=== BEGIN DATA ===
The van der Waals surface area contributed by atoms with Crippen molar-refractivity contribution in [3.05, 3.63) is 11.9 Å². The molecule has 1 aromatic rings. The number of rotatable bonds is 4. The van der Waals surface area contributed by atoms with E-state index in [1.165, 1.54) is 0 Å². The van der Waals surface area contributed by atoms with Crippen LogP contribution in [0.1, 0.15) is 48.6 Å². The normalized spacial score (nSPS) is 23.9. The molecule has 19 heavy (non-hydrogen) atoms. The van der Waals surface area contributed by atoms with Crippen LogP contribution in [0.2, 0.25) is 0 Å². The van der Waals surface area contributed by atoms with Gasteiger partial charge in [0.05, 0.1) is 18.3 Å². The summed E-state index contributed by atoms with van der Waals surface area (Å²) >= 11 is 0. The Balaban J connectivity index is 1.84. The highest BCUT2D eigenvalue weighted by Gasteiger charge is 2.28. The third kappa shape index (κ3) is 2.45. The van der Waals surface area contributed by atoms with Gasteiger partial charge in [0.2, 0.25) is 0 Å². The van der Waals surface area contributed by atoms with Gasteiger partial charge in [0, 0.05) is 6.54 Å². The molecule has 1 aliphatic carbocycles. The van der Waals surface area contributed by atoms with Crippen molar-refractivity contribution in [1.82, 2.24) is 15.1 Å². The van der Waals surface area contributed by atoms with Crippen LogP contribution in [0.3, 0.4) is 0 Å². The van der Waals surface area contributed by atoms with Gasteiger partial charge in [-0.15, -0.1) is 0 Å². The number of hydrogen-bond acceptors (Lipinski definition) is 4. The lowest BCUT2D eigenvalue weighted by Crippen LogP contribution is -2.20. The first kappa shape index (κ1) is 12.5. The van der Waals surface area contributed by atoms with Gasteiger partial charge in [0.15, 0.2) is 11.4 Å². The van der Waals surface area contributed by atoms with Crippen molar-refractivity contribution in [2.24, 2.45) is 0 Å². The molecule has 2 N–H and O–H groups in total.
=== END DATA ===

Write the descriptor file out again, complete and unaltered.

The van der Waals surface area contributed by atoms with Crippen molar-refractivity contribution in [3.05, 3.63) is 11.9 Å². The molecule has 1 aromatic rings. The number of rotatable bonds is 4. The van der Waals surface area contributed by atoms with E-state index in [1.165, 1.54) is 0 Å². The van der Waals surface area contributed by atoms with Crippen LogP contribution in [0.1, 0.15) is 48.6 Å². The normalized spacial score (nSPS) is 23.9. The molecule has 19 heavy (non-hydrogen) atoms. The van der Waals surface area contributed by atoms with Crippen LogP contribution in [0.2, 0.25) is 0 Å². The van der Waals surface area contributed by atoms with Gasteiger partial charge in [0.05, 0.1) is 18.3 Å². The summed E-state index contributed by atoms with van der Waals surface area (Å²) >= 11 is 0. The Balaban J connectivity index is 1.84. The highest BCUT2D eigenvalue weighted by Gasteiger charge is 2.28. The third kappa shape index (κ3) is 2.45. The van der Waals surface area contributed by atoms with Gasteiger partial charge in [0.2, 0.25) is 0 Å². The van der Waals surface area contributed by atoms with Gasteiger partial charge in [0, 0.05) is 6.54 Å². The molecule has 1 aliphatic carbocycles. The van der Waals surface area contributed by atoms with Crippen molar-refractivity contribution in [1.82, 2.24) is 15.1 Å². The van der Waals surface area contributed by atoms with Crippen LogP contribution in [0.3, 0.4) is 0 Å². The van der Waals surface area contributed by atoms with Gasteiger partial charge in [-0.15, -0.1) is 0 Å². The number of hydrogen-bond acceptors (Lipinski definition) is 4. The lowest BCUT2D eigenvalue weighted by Crippen LogP contribution is -2.20. The first kappa shape index (κ1) is 12.5. The van der Waals surface area contributed by atoms with Gasteiger partial charge in [0.15, 0.2) is 11.4 Å². The van der Waals surface area contributed by atoms with Crippen molar-refractivity contribution in [2.24, 2.45) is 0 Å². The molecule has 2 N–H and O–H groups in total.